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Elbert Williams


     On June 20, 1940, Elbert Williams and Thomas Davis, both African-American men who were members of the NAACP in Brownsville, Tennessee, were abducted from their homes by Sheriff Samuel “Tip” Hunter, taken to the local jail, and questioned about the NAACP’s activities.  Thomas Davis was released from jail into a waiting mob, but escaped unharmed.  Williams’s body was discovered three days later, on June 23, 1940, in the Hatchie River.  Just a few days before Williams and Thomas Davis were abducted, Thomas’s brother Elisha Davis had been abducted from his home by Sheriff Hunter, Police Officer Charles Reed, and a mob of white men.  Elisha Davis was taken to a nearby river where he was questioned about the NAACP’s activities and told he would be killed unless he left town, which he did immediately.  Another African-American man, Jack Adams, was brought to the river at the same time that Elisha Davis was threatened, but Adams was released unharmed.  The men subject to abduction were all either founding members, or suspected members, of the recently-formed NAACP chapter in Brownsville.  Chapter members had begun voter-registration efforts in the African-American community just a few months before the abductions began.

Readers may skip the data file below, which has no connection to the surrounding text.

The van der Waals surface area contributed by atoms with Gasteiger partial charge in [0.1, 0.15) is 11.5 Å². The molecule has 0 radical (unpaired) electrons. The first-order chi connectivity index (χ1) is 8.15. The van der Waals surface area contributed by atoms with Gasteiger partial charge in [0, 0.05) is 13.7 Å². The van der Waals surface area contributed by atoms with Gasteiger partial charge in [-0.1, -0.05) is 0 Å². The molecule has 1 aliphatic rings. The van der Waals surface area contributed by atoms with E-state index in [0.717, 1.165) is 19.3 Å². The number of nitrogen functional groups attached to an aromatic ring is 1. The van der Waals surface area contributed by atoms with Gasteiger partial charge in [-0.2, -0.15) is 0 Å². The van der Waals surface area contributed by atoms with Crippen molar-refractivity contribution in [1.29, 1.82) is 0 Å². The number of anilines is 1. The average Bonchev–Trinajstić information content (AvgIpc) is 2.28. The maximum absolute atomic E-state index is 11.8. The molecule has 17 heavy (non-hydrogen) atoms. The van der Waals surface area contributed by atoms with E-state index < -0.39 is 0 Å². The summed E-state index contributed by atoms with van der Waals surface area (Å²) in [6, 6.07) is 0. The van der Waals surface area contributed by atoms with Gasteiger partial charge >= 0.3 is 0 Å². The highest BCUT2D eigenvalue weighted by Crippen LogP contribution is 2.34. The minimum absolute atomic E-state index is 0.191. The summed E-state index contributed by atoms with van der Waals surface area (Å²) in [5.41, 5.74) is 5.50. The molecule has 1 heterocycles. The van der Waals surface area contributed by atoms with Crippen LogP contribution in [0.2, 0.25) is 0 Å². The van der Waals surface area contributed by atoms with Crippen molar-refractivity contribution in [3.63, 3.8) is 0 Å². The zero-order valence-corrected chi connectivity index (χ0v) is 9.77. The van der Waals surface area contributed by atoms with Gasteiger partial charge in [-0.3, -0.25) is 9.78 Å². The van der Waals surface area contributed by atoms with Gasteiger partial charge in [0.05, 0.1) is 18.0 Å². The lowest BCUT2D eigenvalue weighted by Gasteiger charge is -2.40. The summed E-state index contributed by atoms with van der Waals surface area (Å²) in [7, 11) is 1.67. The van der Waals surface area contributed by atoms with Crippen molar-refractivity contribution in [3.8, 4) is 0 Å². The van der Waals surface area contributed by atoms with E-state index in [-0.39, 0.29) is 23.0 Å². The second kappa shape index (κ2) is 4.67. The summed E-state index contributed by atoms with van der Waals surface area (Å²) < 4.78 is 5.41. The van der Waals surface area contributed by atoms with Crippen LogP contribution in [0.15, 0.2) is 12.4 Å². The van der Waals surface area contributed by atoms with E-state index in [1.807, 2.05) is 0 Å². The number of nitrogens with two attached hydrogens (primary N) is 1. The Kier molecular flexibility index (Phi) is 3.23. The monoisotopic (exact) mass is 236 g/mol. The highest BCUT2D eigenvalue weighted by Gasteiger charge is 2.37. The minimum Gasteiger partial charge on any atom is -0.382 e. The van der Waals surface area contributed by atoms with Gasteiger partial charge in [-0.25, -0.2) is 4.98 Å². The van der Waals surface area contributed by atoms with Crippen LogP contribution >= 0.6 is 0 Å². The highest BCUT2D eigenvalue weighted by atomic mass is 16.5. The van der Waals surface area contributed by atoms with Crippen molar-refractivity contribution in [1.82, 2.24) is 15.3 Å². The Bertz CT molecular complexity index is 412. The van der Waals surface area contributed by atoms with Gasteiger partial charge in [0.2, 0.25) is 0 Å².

Case Open Date
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Case Name
Elbert Williams
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Updated September 23, 2019